Tag: interactive media

Web Audio Playground Max, Osc, and WebSockets

updated 5/17/2014

overview

This fork adds the following features to Chris Wilson’s Web Audio Playground:

  • basic patch load/save capability
  • clipboard copy/paste to get patches in and out of browser
  • OSC control of all parameters using web sockets and a ruby server.

Try it out at: http:zerokidz.com/wap/index.html

For optimum results try Chrome on Mac OS. But it does work in other browsers.

Patch file format is JSON. Patches are reloaded by firing gesture events which created them.

download

Source code: https://github.com/tkzic/WebAudio

files

sub-folder: osctest

Instructions for Osc, Websockets Max/MSP example

Note: You can either run a local web server, using nodeserver.js and index.html – in the WebAudio folder – or use the online version of WAP as described here.

1.  Load WAP in a Google Chrome browser using the following URL: http:zerokidz.com/wap/index.html

2. In WAP, load a patch called: delay-thing.

Note: If the patch doesn’t exist you can paste it in by opening the file osctest/delay-thing.json in a text editor and copying the text. Then click paste in WAP and paste in the text. Then make sure to save it in WAP by typing in the name “delay-thing” and clicking the save-as: button

3. In a terminal window, go to the osctest/ folder and start the server by typing:

ruby ./wapOSCserver.rb

4. In WAP, Press the OSC button – the ruby server should acknowledge with the message: “WebSocket connection open”

5. Open the Max patch: wapOSCtester.maxpat

6. In WAP press the play button on the Oscillator module (you should hear sounds)

7. In the Max patch drag the slider on the left to control the oscillator pitch. You should hear the sound change and see the sliders move in WAP.

Notes on Web Sockets connection:

The html side of the connection is done in js/socketsOSC.js

look at the function: connectOSC() – which gets triggered by the OSC button in index.html

Incoming messages from Max (via Ruby server) are parsed in parseOSCMessage() which figures out how to set appropriate values for the audio objects in the DOM.

There are currently no acknowledgement or error messages being returned (at least I don’t remember doing this)

The sound of a new machine

Using internet ping data to control a synthesizer in Max

This project uses ‘ping’ times to about 40 Google domains, like google.ca, google.de, etc., to control pitch and amplitude of a 20 voice droning synthesizer.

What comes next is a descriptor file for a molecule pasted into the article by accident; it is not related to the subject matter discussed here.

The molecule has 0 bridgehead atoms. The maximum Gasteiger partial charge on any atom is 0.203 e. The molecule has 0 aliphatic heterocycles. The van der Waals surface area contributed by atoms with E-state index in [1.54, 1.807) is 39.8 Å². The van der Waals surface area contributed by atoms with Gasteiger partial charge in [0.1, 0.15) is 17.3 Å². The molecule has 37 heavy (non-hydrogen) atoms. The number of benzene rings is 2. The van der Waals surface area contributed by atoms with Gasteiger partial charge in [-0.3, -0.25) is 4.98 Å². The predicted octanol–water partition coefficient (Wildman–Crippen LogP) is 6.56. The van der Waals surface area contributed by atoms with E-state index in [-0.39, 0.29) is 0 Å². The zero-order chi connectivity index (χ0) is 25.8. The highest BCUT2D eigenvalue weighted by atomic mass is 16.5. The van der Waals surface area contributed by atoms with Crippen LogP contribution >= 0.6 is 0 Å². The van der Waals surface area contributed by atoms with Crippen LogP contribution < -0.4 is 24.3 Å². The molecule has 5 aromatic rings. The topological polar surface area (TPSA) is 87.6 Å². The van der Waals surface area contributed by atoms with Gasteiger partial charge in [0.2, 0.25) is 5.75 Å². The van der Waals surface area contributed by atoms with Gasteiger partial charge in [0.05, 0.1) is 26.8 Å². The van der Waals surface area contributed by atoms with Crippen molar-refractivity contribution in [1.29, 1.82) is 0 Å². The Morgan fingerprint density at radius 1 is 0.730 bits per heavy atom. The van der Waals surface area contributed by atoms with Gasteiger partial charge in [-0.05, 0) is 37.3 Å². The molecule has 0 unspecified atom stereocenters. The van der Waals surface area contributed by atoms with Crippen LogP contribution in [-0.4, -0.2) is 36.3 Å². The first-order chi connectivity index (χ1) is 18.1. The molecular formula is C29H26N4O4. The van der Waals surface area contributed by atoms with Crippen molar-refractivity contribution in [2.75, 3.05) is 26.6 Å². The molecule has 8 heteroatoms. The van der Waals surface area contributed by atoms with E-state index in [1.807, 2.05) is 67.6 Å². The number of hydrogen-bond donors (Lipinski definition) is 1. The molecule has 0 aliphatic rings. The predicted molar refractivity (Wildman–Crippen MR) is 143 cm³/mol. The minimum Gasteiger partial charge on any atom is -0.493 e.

Imagine working in a Google control center. A soothing low pitched drone fills the room. Then Suddenly you hear an slowly rising pitch. You check the monitors – Google Paraguay is experiencing network failure. You light a cigarette and wait for things to calm down.

The server is a ruby script which handles the http: requests using the Mashape ping-uin API and sends messages to Max using OSC

The synth has a weird clustering drone like effect like some kind of alien life force.

The patch design is kind of embarrassing. Its obvious I forgot how to use [poly~]. Maybe by the time you read this, we’ll have addressed this.  Hey billions of patch cords look cool.

Here’s an example of the Mashape API in curl

curl --include --request GET 'https://igor-zachetly-ping-uin.p.mashape.com/pinguin.php?address=google.ca' \
  --header 'X-Mashape-Authorization: YOUR-MASHAPE-API-KEY'

Here’s a list of Google domains

http://en.wikipedia.org/wiki/List_of_Google_domains

download

https://github.com/tkzic/internet-sensors

folder: ping

files

main Max patch
  • sound-of-a-new-machine2.maxpat
abstractions and other files
  • google.txt (list of domains for [coll] object
ruby
  • domain-ping.rb

authorization

  • Register with mashape http://mashape.com to get an API-key for ping-uin
  • Then edit domain-ping.rb to enter your mashape API-key.

instructions

  • Open the Max patch: sound-of-a-new-machine2.maxpat
  • Turn on audio. Turn up the gain.
  • From a terminal window type the following command
# ./domain-ping.rb


  •  In the Max patch, click the toggle box to start polling. It may take a minute to hear any sounds, while the oscillators are loading. Increase polling speed to 400 or so if you can’t wait.
  • Another reason you might not hear anything interesting is if the clip threshold is too low. Watch the incoming ping times and set the clip threshold above the average level.
  • Adjust the pitch multiplier to your desired pitch range.
  • When you’ve had enough, type <ctrl-c> in the terminal window to stop the server.

note: Occasionally the server program will time-out when its launched. Try launching again, or edit it and increase the timeout value.

 

RGB LED globe

I have been distracted today by an idea to make a globe (any size) out of RGB led’s which would be addressable by lat/lon coordinates. I found a story about these guys who built a single 40 led ring which rotates – at a certain frame rate – with 200 addressable positions – ie., 40×200.

by Solderlab

http://www.solderlab.de/index.php/led-projects/rgb-globe

Here’s an example of spherical projection mapping

by Hrvoje Benko at Microsoft Research

A patent application for a spherical electronic LCD display.

By Robin Dziama

http://www.google.com/patents/US20110199286